Smaller chips offer advantages in terms of power and portability when it comes to handheld or personal devices. By contrast, automobiles are among the physically largest chip-using product platforms, and it would be superfluous to use a smaller node size. Furthermore, automotive applications must meet the ISO 2626 “Road vehicles – Functional safety” standard — that is, the chips in question must legally be rugged enough to endure tens of thousands of miles of service in the jarring, exposed automotive environment and last through the PZEV 15-year/150,000-mile warranty mandate. Neither chipmakers nor automakers want to unnecessarily run up against that requirement.
While the 40-plus nm/200mm standard may be past its prime in other electronic use cases, it’s far from obsolete, and still accounts for 54% of installed microchip production capacity. So automakers are satisfied to continue relying on legacy-size chips – along with many other industries, such as defense, transportation, and energy. The global chip supply chain has usually worked well in everyone’s interest – but then came COVID-19.
Microchips in automobiles
In five decades, chips have gone from being nonexistent in automobiles to being a ubiquitous component. Practically every aspect of starting, running, and maneuvering a vehicle, not to mention managing the interior climate, entertainment, seat position, and other controls, is controlled and monitored by a web of microchips integrated invisibly throughout the vehicle. Microchips are the critical component in many, if not most, of a car’s functions.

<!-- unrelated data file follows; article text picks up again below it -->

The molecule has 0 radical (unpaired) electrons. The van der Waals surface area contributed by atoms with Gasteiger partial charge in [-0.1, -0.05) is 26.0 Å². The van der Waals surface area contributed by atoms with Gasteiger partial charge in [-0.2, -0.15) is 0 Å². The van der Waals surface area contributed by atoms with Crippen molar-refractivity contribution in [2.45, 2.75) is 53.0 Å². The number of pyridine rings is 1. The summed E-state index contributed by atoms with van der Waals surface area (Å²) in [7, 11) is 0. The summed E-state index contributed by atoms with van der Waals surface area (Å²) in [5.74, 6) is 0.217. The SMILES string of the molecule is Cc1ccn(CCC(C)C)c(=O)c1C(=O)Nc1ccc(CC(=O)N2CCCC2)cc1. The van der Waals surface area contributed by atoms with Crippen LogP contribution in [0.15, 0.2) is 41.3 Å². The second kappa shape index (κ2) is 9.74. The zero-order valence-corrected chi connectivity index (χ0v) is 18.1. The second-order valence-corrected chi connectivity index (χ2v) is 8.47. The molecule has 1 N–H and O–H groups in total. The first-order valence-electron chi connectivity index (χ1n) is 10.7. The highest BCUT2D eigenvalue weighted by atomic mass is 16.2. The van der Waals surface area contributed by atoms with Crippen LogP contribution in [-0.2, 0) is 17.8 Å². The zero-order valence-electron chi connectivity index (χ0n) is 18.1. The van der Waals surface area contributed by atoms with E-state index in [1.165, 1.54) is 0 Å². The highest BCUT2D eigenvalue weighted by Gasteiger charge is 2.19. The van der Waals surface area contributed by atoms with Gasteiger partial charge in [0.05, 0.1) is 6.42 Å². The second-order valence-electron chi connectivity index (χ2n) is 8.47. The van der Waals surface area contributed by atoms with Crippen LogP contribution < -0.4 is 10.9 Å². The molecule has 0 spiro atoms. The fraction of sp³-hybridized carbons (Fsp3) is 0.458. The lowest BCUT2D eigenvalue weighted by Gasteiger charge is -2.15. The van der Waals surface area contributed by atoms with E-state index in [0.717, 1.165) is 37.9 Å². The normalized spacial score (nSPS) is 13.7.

The 1968 Volkswagen Type III Squareback equipped with Bosch Jetronic fuel injection was the first mass-market vehicle to successfully employ electronic computer control. (Others had not gone as far, or had made failed attempts: The 1957 Bendix Electrojection was withdrawn from the market after 35 production Chrysler vehicles rolled off the line and stalled; GM Rochester fuel injection was an entirely mechanical system.)
Bosch fuel injection was quickly adapted to other cars, and its principles were widely copied. Led by Chrysler’s Electronic Lean-Burn System (ELBS) in 1976, ignition systems were widely converted to digital control by the mid-1980s. These innovations were driven primarily by tightened emissions and fuel economy requirements, mandated by the EPA. The result was dramatically improved urban air quality, and more efficient, responsive, and reliable automobiles. Also, maintenance was simplified and tuning options were expanded. Electronic fuel and ignition revolutionized the industry and extended the internal combustion engine’s predominance by decades.